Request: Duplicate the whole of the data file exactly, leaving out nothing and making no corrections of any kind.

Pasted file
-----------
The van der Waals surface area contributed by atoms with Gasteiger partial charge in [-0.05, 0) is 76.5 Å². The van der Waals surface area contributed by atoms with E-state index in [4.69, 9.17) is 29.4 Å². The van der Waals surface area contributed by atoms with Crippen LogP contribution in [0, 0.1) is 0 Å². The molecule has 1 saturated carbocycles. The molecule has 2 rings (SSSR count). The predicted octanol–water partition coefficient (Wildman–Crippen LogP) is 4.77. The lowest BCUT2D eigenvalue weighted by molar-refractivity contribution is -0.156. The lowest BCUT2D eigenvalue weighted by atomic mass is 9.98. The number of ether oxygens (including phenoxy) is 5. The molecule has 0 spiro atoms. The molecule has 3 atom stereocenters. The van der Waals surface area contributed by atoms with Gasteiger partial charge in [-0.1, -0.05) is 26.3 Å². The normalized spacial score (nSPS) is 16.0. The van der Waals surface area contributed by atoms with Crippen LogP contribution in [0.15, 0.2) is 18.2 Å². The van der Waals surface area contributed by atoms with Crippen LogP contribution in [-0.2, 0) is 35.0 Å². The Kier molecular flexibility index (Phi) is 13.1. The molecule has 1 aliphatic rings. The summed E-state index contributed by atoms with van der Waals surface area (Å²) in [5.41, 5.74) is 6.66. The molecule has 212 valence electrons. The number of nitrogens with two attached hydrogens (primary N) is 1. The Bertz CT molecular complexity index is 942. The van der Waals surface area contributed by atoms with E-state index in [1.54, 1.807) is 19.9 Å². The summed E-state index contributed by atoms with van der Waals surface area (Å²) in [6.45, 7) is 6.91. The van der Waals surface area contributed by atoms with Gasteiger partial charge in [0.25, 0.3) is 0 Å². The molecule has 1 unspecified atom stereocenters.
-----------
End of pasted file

The van der Waals surface area contributed by atoms with Gasteiger partial charge in [-0.05, 0) is 76.5 Å². The van der Waals surface area contributed by atoms with E-state index in [4.69, 9.17) is 29.4 Å². The van der Waals surface area contributed by atoms with Crippen LogP contribution in [0, 0.1) is 0 Å². The molecule has 1 saturated carbocycles. The molecule has 2 rings (SSSR count). The predicted octanol–water partition coefficient (Wildman–Crippen LogP) is 4.77. The lowest BCUT2D eigenvalue weighted by molar-refractivity contribution is -0.156. The lowest BCUT2D eigenvalue weighted by atomic mass is 9.98. The number of ether oxygens (including phenoxy) is 5. The molecule has 0 spiro atoms. The molecule has 3 atom stereocenters. The van der Waals surface area contributed by atoms with Gasteiger partial charge in [-0.1, -0.05) is 26.3 Å². The normalized spacial score (nSPS) is 16.0. The van der Waals surface area contributed by atoms with Crippen LogP contribution in [0.15, 0.2) is 18.2 Å². The van der Waals surface area contributed by atoms with Crippen LogP contribution in [-0.2, 0) is 35.0 Å². The Kier molecular flexibility index (Phi) is 13.1. The molecule has 1 aliphatic rings. The summed E-state index contributed by atoms with van der Waals surface area (Å²) in [5.41, 5.74) is 6.66. The molecule has 212 valence electrons. The number of nitrogens with two attached hydrogens (primary N) is 1. The Bertz CT molecular complexity index is 942. The van der Waals surface area contributed by atoms with E-state index in [1.54, 1.807) is 19.9 Å². The summed E-state index contributed by atoms with van der Waals surface area (Å²) in [6.45, 7) is 6.91. The van der Waals surface area contributed by atoms with Gasteiger partial charge in [0.25, 0.3) is 0 Å². The molecule has 1 unspecified atom stereocenters.